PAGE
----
Shoe-horned moves

Dungeon World borrows tropes from D&D and then makes AW style moves out of them. That is groovy, or at least I thought it was groovy, until I kept wondering what move we should make.

When the thief tried to make an offer to the goblin, but lied to him, I thought Parley was the move to use, but Parley assumes that you are offering something they want or need. The question here is whether or not the thief could tell a convincing lie so they goblin believed he had something he wanted.

In AW this would have been a no-brainer. You’re trying to tell a lie without getting caught and the deal depends on him believing that lie, you’re acting under fire. Simple. In DW though, the move “Defy Danger” is tied to dexterity. Now, despite the fact that the thief could do just fine with roll+dex (he was a thief after all), Dexterity in no way seemed appropriate to the move. Cool would have been just fine.

Later when the thief wanted to sneak we saw he had moves for picking locks or pockets, for finding and disarming traps, etc but not for sneaking around. Our first idea was just to have him roll to “Defy Danger” to sneak in but then realized he was scouting and it should really be “Discern Realities”. This kind of confusion, where we eventually found the moves to use came up several times and was frustrating.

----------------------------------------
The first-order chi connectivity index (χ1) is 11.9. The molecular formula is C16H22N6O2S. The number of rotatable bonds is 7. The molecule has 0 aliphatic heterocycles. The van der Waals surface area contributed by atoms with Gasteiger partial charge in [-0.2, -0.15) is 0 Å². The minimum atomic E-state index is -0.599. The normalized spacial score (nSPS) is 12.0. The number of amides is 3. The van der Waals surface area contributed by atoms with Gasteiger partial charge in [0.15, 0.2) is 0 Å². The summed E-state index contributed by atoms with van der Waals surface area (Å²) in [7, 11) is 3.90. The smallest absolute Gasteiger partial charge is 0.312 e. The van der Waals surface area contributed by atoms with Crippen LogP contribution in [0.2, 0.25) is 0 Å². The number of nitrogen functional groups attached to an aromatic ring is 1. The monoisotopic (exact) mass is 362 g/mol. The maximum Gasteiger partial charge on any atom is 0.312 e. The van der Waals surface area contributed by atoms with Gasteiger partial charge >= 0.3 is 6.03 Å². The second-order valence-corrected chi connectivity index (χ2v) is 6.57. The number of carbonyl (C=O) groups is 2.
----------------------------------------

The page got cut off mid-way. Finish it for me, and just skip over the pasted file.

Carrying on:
In Apocalypse World I have always felt the basic moves covered all the normal things you would want to do and the playbook moves were awesome stuff that made my eyes go wide when I say “I can do this? Awesome!” In DW, we scrambled to find moves we could use to fulfill the tropes of D&D. The wizard kept asking “where is my ‘feather fall’ spell?” and generally wondering why he couldn’t do more with magic. Trying to capture the D&D tropes may have been part of our problem. Since we saw many of them (Pick pockets, hit points, magic missile, etc) we expected to find them all. The end result was feeling caged by the moves, rather than empowered by them.